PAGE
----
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Catechism of the Catholic Church, 2494

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Court ruling to allow dehydration of patients without legal scrutiny is criticised by Catholic Church


A bishop has spoken out against a new legal ruling that will allow vegetative and minimally conscious patients to be dehydrated to death without recourse to the courts.

Auxiliary Bishop John Wilson of Westminster, a moral theologian, said the judgement by the Supreme Court, Britain’s highest court, was flawed because it was rested on the classification of artificial hydration and nutrition as medical treatments which could be withdrawn at any time.

“Artificial nutrition and hydration … are not treatment. They do not cure anything,” said Bishop Wilson.

“In whatever way they are delivered, food and water for a person in a persistent vegetative state fulfil the same purpose as for any other person. They keep them alive as part of their basic care. They prevent death by malnutrition and dehydration,” he said.

“Patients in persistent vegetative states are some of the most vulnerable in our society. It is not an act of compassion to remove their food and drink in order to cause their death.

“Equally, it cannot be in a patients’ best interests, whatever their level of consciousness, to have their life intentionally ended.

“Our care for those in such situations is the test of our common humanity and our solidarity with some of the most fragile of our brothers and sisters.”

The Catholic bishops of England and Wales said in Cherishing Life, a 2004 document, that it would “cross the line from reasonable withdrawal of inappropriate treatment into the realm of passive euthanasia” to deliberately cause death by the denial of fluids.

The remarks of Bishop Wilson came just weeks after Bishop Philip Egan of Portsmouth, a former vicar general of the Diocese of Shrewsbury, warned Catholics to be alert to possible deliberate killings of seriously-ill patients in state-funded hospitals.

In a “pastoral message” to clergy and laity following a report into the Gosport Hospital scandal, he said that Catholics must be “ever be vigilant to the policies, values, priorities and procedures” that operate within the NHS.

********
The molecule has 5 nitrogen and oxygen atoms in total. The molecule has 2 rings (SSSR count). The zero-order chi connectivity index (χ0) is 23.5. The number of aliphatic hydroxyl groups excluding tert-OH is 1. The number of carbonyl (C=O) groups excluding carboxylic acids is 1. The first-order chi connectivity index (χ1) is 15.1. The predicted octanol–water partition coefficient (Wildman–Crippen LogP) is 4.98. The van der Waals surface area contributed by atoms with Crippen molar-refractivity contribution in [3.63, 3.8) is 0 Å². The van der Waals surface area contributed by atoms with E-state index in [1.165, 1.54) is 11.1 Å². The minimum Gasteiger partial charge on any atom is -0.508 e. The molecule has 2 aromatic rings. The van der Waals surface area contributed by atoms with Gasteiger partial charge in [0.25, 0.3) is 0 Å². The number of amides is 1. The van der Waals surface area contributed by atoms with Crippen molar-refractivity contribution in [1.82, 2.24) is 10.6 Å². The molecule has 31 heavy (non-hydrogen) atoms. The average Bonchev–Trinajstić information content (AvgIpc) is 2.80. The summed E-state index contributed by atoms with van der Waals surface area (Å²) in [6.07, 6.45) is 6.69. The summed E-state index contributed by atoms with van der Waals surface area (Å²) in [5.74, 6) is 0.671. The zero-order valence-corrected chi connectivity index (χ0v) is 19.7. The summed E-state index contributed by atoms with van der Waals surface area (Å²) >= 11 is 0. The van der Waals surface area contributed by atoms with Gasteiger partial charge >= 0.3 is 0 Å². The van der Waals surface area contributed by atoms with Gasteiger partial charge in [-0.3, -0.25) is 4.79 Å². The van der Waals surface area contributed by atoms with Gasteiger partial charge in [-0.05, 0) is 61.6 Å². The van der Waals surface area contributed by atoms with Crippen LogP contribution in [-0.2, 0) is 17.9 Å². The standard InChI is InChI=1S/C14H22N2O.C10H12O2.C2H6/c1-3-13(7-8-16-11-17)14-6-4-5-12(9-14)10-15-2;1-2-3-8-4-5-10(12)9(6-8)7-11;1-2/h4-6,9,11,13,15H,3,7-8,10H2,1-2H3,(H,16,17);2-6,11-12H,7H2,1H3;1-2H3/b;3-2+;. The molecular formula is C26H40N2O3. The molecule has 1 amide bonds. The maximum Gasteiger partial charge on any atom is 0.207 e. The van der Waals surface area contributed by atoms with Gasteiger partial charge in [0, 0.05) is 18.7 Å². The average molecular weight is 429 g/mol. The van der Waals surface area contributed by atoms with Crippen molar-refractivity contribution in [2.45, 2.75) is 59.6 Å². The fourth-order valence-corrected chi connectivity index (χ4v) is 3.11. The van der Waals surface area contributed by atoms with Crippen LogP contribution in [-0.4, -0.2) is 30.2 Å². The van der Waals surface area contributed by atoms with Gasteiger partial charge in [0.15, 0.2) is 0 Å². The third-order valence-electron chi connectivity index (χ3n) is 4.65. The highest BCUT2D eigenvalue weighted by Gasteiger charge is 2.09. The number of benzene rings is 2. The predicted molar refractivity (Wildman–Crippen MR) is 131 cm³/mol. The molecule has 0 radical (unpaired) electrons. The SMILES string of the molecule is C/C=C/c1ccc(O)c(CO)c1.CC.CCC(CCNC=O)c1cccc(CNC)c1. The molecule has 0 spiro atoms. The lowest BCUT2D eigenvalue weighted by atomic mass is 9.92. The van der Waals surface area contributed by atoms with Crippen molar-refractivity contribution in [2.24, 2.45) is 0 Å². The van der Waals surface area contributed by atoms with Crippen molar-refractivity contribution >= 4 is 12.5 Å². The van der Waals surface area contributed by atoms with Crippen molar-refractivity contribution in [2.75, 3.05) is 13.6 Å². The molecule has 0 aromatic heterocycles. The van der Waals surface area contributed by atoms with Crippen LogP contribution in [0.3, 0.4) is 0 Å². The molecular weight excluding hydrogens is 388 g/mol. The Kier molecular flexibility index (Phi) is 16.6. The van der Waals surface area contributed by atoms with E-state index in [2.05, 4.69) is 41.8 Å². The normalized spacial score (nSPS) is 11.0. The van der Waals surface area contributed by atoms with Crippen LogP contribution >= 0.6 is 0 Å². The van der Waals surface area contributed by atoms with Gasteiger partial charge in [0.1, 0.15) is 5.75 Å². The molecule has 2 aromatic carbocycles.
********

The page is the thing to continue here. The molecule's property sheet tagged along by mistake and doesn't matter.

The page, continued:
“If you or a loved one is terminally ill, consider whether it might be practicable to die at home,” he said.

“Ask whether it is possible for drugs to be used that do not totally withdraw consciousness and a chance to pray and commune with family and friends,” he continued. “As next of kin, gently insist on being involved in decisions. It might be appropriate to ask staff for a second opinion or a re-evaluation of treatment.”

Bishop Egan said that it was “not morally permissible until the very last to withdraw feeding and hydration”.

The ruling by the Supreme Court means that where doctors and relatives agree that death is in the “best interests” of a patient in vegetative or minimally conscious state then food and fluids could be taken away without an application to the Court of Protection.

But where future disagreement exists, the parties are advised to make an application to the courts for a decision to be made.

The ruling was issued following the examination of the case of a man in his 50s who became severely brain-damaged following a heart attack in June last year.

The High Court ruled that the courts could be bypassed if there was agreement between doctors and relatives and the Official Solicitor appealed against the judgement to the Supreme Court, which published its opinion in spite of the man, known only as Y, dying from sepsis in December.

The ruling will affect up to 24,000 patients in the UK, according to Care Not Killing, the anti-euthanasia coalition, which includes the Catholic Church.

Nikki Kenward (pictured), the Shropshire-based campaign director of Distant Voices, a group working for improved end-of-life care, said that, as a person who has experienced what it was like to have been “locked in” for five months, the “ruling touches me and alarms me a great deal”.

“I was able to understand everything that was going on around me. The thought that medics and my family might be discussing my ‘best interests’ with no way of responding leaves me aghast,” said Mrs Kenward of Aston on Clun.

“What I knew for sure was that I wanted to live no matter what,” she said, adding: “To talk of ‘best interest’ and the usual ‘quality of life’ stuff is to put into the hands of those a power of which none of us is worthy.”

But Natalie Koussa of Compassion in Dying, a group seeking to change the law on “assisted dying”, welcomed the judgement.

“It means that what’s best for the individual can be decided by their medical team and loved ones, and acted upon more quickly, rather than spending months or even years waiting for a court decision,” she said.

“The court’s decision today also recognises the fact that sometimes, sadly, it is in someone’s best interests to withdraw treatment. It will allow those closest to a person – their loved ones and medical team – to feel supported and empowered to make the right decision for the person, even when it is a difficult one.”